Unlike other long-haired breeds, your Papillon's coat doesn't matt easily, making grooming simple. Brushing a couple of times a week should be enough to keep it intact.
Papillons are clean dogs that don't usually smell, so bathing will only be required if they get muddy. If you need to bathe them, blow dry their hair afterwards for a silky finish.
You'll need to trim their nails every two weeks as they tend to grow fast and can pierce into the skin if not taken care of. Nails that make a tapping noise on the hard floor will let you know they’re too long and need to be trimmed.
Toy breeds are also susceptible to dental disease, so regularly brushing their teeth will prevent plaque buildup.
Papillons have a lot of hair around their ears, so you'll need to check them at least once a week for debris and wax to reduce the risk of infection.
These tasks can be done at home with the right tools, or you can take your furry friend to the vet to get everything done at once.
Are Papillons hypoallergenic?
No — Papillons are not hypoallergenic. Dander in the hair can spread around the house, causing a reaction in people who are allergic. That being said, they don’t shed much, so they may be a good option for people who are mildly allergic.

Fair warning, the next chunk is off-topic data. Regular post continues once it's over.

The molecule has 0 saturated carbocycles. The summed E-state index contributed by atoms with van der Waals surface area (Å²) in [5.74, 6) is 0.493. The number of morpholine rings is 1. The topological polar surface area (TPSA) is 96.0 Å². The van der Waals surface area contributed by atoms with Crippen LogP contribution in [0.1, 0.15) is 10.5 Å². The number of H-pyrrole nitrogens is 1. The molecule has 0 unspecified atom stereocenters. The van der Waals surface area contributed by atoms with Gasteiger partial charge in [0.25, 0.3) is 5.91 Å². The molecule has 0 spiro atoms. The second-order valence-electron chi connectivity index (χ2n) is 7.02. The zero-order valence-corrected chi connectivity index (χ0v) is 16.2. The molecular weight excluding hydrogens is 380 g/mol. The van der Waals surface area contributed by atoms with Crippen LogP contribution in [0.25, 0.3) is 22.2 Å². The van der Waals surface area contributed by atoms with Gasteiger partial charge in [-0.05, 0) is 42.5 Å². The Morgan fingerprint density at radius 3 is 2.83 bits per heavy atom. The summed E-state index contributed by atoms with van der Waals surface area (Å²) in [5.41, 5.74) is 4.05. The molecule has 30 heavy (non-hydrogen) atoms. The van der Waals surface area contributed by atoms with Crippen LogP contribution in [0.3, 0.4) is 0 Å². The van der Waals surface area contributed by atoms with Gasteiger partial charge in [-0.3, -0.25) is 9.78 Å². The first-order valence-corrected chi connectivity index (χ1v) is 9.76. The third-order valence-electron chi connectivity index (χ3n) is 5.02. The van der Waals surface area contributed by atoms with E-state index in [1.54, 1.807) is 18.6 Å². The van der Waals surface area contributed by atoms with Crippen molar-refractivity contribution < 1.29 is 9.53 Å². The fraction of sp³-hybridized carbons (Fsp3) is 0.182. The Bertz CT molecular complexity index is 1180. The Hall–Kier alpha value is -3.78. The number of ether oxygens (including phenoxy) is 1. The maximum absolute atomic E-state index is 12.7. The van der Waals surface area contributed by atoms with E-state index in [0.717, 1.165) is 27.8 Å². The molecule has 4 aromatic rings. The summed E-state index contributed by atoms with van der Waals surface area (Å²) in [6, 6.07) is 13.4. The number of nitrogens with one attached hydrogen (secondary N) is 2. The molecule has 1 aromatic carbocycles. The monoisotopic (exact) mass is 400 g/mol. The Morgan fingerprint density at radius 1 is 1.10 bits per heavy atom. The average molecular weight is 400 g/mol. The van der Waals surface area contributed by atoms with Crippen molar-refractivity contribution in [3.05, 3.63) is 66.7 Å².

Papillon bark sound
Like most toy breeds, Papillons are vocal dogs that use barking to communicate with their owners and other dogs. Although small, their bark is considerably loud: something to be aware of if you have neighbours nearby.
A Papillon's bark is usually short and high-pitched, but they can also use growling to warn people or other dogs.
They are an alert breed that often barks as someone approaches their home, making them excellent watchdogs. This isn't usually in an aggressive manner; they're just letting you know that something is going on.
Papillons have strong senses and can let you know of any movement outside — even people walking along the street. Although this is in their nature, excessive barking can be a problem, so training from a young age and rewarding your dog when they don't bark will reduce this.
Frequently asked questions about Papillons
Are Papillons high-maintenance dogs?
Papillons are relatively easy to care for: they require little exercise and are low maintenance when it comes to grooming. Training should also be easy, thanks to their intelligence and eagerness to please. Therefore, they’re a popular choice for first-time owners.
However, lap dogs love spending time with their owners and can develop separation anxiety if left alone for too long. Therefore, they won’t be suitable for owners with little time to give them.
When do Papillons stop growing?
On average, Papillons will reach their adult size between 9 and 12 months.
Do Papillons like to cuddle?
Papillons make excellent lap dogs and love to cuddle — especially when tired after a day of playing and exercise.